Review by Christopher Isherwood
LA Times, November 5, 1999.
NEW YORK--James Joyce's The Dead (Musical; Playwrights Horizons; 141 seats; $50; 1:40)
By Charles Isherwood, Daily Variety Chief Theater Critic
Literary masterpieces do not translate easily into other artistic media, which is why John Huston's 1987 film adaptation of James Joyce's classic short story "The Dead" was such a lovely surprise.
Perhaps inspired by Huston's masterful dramatization, American playwright Richard Nelson and Irish composer Shaun Davey have now brought the story to the stage, in a production that features one of the more extraordinary casts to be seen in New York this season: Christopher Walken and Blair Brown, Sally Ann Howes and Marni Nixon, Alice Ripley and Emily Skinner, Tony winners Stephen Spinella and Daisy Eagan, among others.
The resulting show is always thoughtful and admirable and honorable, occasionally wonderful. But it is also flawed; too much of the simple, subtle poetry of Joyce's story is diluted by some key missteps and a fairly disastrous piece of miscasting.
Joyce's story begins as a tribute to the generous embrace of Irish hospitality, and was inspired by his recollections of musical evenings at the home of his own great aunts. In the story, they become Julia and Kate Morkan (Howes and Nixon), aunts of Gabriel Conroy (Walken) who live with their niece Mary Jane (Skinner). The ladies are hosting an annual dinner dance to celebrate the Feast of the Epiphany, and have collected about them friends and family and pupils -- all three ladies are teachers of voice or music.
In addition to Gabriel and his wife Gretta (Brown), the guests include the wayward and tipsy Freddy Malins (Spinella) and his reproving mother (Paddy Croft); Miss Molly Ivors (Ripley), a pert Irish nationalist who clashes briefly with Gabriel over politics; the elderly, jovial Mr. Browne (Brian Davies), an admcting as the gracious Gretta.
But the pivotal role in "The Dead" is Gabriel Conroy. For all the poignant, convivial charm of the party scene, the power of Joyce's story is in its rich evocation of a single consciousness, Gabriel's, as it moves through the evening, collecting impressions as a quiet fire builds in his heart (indeed in some ways the story is about the solitude of consciousness, the impossibility of sounding the heart and mind of another).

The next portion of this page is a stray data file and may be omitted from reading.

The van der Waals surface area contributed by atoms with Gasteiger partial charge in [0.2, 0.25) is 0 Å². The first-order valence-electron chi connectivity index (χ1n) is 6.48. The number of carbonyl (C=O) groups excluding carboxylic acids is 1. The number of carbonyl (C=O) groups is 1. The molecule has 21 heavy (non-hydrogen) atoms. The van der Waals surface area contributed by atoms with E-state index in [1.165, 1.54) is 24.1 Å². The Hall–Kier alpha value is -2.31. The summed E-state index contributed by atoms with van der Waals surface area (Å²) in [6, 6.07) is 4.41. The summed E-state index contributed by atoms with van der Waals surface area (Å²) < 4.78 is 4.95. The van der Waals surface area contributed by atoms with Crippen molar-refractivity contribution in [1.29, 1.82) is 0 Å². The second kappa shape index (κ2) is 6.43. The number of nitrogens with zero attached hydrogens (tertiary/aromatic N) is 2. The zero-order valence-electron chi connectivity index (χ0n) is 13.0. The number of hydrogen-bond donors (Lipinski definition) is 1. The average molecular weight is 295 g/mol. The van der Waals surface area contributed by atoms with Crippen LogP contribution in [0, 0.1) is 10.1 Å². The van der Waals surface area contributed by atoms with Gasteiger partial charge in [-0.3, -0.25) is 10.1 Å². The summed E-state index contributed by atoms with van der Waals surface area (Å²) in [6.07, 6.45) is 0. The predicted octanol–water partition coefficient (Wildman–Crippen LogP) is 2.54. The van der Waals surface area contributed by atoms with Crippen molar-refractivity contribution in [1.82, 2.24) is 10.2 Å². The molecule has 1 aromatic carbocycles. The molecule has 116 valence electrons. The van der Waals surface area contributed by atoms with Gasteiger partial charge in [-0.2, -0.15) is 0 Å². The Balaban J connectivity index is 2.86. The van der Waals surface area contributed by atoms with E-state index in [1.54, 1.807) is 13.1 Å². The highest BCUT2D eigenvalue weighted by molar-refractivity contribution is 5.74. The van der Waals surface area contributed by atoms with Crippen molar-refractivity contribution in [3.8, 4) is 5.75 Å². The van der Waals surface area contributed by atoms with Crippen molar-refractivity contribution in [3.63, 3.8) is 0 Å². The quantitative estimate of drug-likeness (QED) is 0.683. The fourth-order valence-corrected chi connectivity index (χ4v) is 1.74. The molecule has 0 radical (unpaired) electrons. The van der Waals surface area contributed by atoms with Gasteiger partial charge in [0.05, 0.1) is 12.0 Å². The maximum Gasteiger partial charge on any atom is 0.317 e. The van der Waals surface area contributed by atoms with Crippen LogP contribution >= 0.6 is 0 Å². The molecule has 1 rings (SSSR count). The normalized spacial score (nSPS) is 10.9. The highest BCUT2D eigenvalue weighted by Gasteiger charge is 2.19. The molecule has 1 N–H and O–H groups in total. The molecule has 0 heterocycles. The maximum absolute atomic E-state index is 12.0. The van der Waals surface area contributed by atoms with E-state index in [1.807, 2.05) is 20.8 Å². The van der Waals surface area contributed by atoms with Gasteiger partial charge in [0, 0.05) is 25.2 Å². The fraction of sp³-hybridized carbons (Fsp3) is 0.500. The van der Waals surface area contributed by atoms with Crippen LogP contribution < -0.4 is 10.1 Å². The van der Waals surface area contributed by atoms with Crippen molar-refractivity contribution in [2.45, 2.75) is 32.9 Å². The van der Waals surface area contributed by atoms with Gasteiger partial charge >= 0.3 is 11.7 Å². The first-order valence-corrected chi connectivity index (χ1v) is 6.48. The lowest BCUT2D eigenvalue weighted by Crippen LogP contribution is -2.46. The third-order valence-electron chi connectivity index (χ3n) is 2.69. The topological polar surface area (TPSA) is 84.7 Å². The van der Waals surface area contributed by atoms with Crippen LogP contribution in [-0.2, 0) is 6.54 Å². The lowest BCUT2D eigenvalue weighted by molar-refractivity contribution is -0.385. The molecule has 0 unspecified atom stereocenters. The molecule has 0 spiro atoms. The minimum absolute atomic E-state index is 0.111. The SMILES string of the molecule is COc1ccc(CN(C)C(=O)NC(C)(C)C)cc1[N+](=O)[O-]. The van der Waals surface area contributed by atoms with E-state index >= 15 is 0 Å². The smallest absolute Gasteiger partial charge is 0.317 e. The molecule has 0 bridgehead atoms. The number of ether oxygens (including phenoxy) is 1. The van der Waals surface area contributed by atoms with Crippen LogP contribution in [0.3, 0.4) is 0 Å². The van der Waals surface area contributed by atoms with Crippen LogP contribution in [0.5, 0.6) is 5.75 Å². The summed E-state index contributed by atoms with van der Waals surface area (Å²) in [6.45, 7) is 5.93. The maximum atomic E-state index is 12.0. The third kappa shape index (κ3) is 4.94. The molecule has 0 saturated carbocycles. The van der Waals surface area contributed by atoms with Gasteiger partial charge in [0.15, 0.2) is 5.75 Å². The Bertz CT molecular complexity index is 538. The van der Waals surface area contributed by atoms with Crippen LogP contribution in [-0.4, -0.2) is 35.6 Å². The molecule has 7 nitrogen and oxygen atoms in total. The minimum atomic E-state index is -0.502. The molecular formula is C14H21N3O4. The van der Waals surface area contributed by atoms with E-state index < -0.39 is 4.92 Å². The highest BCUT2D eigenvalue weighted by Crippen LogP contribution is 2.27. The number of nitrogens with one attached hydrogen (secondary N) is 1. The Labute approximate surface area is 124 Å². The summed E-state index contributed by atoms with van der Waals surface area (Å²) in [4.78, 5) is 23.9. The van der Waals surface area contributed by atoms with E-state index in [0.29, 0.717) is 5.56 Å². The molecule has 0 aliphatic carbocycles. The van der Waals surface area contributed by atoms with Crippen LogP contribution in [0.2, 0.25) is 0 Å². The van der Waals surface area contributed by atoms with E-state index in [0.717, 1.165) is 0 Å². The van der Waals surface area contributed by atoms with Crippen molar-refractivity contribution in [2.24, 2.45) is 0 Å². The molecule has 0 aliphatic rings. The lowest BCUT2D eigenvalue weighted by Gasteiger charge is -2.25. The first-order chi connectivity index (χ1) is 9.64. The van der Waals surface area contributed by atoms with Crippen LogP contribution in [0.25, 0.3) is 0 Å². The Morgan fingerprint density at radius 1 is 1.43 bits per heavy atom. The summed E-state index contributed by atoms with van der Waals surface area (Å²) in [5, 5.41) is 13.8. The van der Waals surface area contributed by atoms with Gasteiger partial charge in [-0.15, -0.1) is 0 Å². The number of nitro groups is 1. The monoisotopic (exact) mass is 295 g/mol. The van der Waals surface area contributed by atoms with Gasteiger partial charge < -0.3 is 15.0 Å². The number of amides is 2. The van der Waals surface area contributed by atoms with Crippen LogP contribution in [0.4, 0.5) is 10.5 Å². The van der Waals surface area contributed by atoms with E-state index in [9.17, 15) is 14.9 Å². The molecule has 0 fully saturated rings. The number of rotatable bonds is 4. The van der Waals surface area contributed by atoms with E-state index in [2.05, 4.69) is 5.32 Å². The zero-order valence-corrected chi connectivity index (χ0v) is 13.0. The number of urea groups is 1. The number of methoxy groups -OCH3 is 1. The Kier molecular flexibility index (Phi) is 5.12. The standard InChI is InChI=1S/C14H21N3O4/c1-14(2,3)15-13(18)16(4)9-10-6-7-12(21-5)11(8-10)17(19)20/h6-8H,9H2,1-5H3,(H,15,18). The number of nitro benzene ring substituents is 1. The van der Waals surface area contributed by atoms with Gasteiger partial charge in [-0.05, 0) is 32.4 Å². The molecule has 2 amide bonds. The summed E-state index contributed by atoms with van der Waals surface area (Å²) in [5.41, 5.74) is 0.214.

This kind of subjectivity is far easier to reproduce on film, where the camera can be used to emphasize the impressions of a single observer. Nelson has to use the more awkward device of narration to communicate Gabriel's experience, and is further hampered by the fact that, in Walken's dry performance, he is the least inviting presence onstage.
Indeed the actor is fatally miscast. Walken has a long stage history, but his diffident Gabriel seems to come from another universe than the one the play is evoking -- the universe of a David Mamet play or a Martin Scorsese movie, for instance. His chilly blue eyes and deadpan manner sabotage the emotional arc of the play, as Gabriel's heart is suffused with love and desire for his wife that is, in the play's bleak final moments, heartrendingly thwarted. This simply doesn't register in Walken's performance.
But his miscasting isn't the only factor in the muted effect of the production's final moments, so unutterably moving in both the story and the Huston film. Nelson has chosen to foreshadow the concluding scene between Gretta and Gabriel by having Gabriel portentously refer to "the depths" that lie beneath the placid surfaces of everyday life, and Gretta hint early on at memories of a boy she once knew (it's not D'Arcy's song but a young music student's that jars her memory). The result is to dilute the emotional effect of Gretta's revelation.